Did you know that solar panels work better in cold weather than in hot?
That’s surprising since we think of solar panels craving lots of hot sunshine. Another interesting fact is why shadows on solar panels decrease the amount of electric output.
You’ll never guess the real reason for this.
Electric output actually increases when the panels are cool, even cold. What solar panels really like is perfect skiing weather — clear noontime sun, cold temperatures, and lots of bright white snow on the ground.
This is good news for people who make their own electricity since they need an extra boost to their solar system when the daylight hours are shortest.
When the solar cells get hot, their power output fades. This can be a particular problem when panels are fastened flat to the roof with no air circulating behind them.
So when mounting solar panels, always attach them to some type of support that holds them up from the roof or ground.
Another surprising factor that affects the electric output of solar panels is shadows. You’re probably saying to yourself that this is not surprising at all, since solar cells need sunlight to produce electricity.
But it is the reason why shadows are a problem that is surprising.
It is not because the cells are not getting direct sunlight and therefore cannot produce electricity. What happens is that when solar cells are struck by sunlight, electrons move to the other side of the cell.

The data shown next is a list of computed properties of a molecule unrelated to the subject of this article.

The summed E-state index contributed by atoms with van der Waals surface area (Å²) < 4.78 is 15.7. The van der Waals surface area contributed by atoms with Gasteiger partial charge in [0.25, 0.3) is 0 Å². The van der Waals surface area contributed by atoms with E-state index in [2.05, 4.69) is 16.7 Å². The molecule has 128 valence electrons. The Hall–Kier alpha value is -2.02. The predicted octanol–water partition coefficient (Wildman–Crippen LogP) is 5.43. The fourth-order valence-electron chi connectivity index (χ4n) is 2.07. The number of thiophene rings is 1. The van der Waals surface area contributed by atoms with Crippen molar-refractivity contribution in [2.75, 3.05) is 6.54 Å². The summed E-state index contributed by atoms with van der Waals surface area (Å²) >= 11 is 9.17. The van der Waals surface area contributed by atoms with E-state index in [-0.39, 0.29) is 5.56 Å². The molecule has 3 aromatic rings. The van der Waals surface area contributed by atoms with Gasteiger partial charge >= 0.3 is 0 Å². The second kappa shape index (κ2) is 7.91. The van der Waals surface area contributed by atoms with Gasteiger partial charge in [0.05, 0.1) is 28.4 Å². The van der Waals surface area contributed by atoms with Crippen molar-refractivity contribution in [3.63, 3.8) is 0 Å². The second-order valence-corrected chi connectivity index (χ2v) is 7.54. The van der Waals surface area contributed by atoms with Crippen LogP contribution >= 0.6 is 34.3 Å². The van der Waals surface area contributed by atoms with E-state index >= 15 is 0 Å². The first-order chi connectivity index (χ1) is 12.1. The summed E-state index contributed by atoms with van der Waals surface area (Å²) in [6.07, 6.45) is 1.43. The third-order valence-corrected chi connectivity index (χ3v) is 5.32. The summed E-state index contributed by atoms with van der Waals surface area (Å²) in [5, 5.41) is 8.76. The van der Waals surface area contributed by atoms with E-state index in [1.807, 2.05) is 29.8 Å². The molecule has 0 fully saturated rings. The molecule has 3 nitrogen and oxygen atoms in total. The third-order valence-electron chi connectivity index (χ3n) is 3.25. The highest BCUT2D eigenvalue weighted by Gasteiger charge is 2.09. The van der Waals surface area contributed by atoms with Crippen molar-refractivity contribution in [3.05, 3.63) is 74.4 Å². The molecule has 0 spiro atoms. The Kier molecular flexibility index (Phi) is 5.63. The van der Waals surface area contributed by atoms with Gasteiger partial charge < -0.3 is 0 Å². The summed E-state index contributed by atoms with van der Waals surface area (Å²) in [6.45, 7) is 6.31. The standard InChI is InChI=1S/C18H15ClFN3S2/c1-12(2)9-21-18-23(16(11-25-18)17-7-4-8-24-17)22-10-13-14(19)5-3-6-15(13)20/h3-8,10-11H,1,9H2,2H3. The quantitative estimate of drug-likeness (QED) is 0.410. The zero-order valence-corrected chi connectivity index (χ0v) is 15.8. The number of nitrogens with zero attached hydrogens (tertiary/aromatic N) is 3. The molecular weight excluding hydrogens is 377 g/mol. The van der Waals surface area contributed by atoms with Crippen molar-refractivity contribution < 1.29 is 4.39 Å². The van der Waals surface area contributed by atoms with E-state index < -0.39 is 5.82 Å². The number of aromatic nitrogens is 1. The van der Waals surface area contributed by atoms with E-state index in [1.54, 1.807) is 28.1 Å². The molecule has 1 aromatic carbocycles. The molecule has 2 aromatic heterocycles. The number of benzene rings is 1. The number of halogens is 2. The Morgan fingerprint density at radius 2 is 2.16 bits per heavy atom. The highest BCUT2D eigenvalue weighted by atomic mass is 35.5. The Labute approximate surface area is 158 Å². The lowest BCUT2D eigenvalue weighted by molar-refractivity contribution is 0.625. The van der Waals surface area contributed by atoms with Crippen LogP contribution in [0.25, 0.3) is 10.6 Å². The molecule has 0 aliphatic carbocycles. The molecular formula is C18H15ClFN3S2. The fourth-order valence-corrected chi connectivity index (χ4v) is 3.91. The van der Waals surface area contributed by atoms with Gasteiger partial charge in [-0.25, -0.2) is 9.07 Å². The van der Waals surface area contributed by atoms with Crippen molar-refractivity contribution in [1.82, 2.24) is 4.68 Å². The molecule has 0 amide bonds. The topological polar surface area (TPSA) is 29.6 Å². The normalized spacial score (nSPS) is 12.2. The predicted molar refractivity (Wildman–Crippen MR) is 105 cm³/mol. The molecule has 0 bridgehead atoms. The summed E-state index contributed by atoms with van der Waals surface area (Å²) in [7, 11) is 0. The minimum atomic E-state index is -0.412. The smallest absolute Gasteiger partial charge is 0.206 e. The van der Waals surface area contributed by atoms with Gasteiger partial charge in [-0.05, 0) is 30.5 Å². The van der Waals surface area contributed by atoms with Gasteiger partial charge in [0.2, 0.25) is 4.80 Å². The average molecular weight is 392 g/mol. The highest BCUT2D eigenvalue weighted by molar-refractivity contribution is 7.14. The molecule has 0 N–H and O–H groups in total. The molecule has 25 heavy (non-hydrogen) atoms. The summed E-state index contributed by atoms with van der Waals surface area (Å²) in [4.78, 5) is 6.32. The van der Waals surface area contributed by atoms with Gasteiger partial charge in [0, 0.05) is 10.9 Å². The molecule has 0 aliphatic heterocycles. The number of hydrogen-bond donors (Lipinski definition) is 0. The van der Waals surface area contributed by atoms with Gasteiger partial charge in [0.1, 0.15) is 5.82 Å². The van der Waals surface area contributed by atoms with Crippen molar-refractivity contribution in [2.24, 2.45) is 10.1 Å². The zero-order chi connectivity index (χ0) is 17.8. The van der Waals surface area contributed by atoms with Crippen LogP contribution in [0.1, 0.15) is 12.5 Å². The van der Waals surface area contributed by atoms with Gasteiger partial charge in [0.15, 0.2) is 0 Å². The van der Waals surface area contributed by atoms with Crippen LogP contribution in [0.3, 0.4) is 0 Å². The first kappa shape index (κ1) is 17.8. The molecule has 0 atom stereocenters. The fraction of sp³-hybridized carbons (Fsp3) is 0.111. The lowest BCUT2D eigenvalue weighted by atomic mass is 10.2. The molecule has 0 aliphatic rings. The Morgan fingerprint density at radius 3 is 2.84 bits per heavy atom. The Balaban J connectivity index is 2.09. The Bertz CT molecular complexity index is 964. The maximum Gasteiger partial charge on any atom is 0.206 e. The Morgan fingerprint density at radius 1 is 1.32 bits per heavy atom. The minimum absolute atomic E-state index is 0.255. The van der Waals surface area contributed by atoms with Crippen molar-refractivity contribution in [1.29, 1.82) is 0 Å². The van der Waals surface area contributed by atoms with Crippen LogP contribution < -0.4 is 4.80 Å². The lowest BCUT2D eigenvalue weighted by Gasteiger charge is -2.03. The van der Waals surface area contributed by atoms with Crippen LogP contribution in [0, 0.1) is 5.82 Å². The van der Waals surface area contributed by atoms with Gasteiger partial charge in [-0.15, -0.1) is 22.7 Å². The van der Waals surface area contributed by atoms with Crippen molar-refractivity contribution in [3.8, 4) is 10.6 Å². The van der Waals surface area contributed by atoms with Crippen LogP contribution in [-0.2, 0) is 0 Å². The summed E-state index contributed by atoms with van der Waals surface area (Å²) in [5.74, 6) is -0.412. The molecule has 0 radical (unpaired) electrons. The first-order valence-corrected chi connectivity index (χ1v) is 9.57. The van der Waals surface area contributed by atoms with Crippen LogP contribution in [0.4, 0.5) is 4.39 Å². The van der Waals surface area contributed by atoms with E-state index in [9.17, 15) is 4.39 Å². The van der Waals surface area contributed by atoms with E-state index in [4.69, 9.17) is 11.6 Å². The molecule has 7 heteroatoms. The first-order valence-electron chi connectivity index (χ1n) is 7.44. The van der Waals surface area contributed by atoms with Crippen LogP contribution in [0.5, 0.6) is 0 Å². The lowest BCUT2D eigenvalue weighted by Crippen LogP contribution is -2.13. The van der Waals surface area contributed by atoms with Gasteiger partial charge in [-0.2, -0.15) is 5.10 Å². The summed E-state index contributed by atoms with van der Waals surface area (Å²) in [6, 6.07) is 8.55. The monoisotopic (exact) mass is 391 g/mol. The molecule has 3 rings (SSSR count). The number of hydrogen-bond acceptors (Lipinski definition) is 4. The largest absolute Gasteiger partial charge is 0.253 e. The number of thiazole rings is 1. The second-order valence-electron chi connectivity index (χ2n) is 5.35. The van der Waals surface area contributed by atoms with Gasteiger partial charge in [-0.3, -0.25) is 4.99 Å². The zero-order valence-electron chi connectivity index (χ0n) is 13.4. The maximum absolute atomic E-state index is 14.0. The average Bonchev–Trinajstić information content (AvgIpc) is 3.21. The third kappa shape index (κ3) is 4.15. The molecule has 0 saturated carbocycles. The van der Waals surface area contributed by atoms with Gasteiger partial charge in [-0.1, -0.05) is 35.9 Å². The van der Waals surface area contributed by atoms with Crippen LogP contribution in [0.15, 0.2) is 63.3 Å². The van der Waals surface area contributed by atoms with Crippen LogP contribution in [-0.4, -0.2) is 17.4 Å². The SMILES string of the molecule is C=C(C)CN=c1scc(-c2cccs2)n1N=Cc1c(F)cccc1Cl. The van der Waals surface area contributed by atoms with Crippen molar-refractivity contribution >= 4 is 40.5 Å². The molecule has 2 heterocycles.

This creates an imbalance, which the electrons do not like. Therefore, they flow like water to where the electrons are less dense. Usually, this is through the wire and into the battery of the solar system.
However, a shadow on a part of the panel results in a drop in voltage in that area. The electrons that are seeking a balance will flow into the shaded area of the solar panel because it is closer and easier than flowing all the way to the battery.
The shadowy section actually gobbles up the electricity produced by the sunny parts of the panel — or even the entire array of panels — resulting in a remarkable drop in electric output.
Exactly How Do Solar Panels Work?
Most solar panels that supply power to a 12-volt solar system have 36 cells for a simple reason.
Solar cells come in a variety of sizes. Some are 3 inches by 3 inches. Other sizes are 3 by 5, 4 by 4, and 6 by 6. There are some other odd sizes, too, but these are the typical sizes used for producing electricity in homes and cabins.
Solar cells produce DC (direct current) electricity when exposed to sunlight. Off-the-grid solar setups, electricity produced by the cells in a solar panel is stored in batteries.
However, batteries have their limits and can be damaged if over-charged. Therefore, it’s important that your solar panels are producing the amount of electricity the batteries can handle.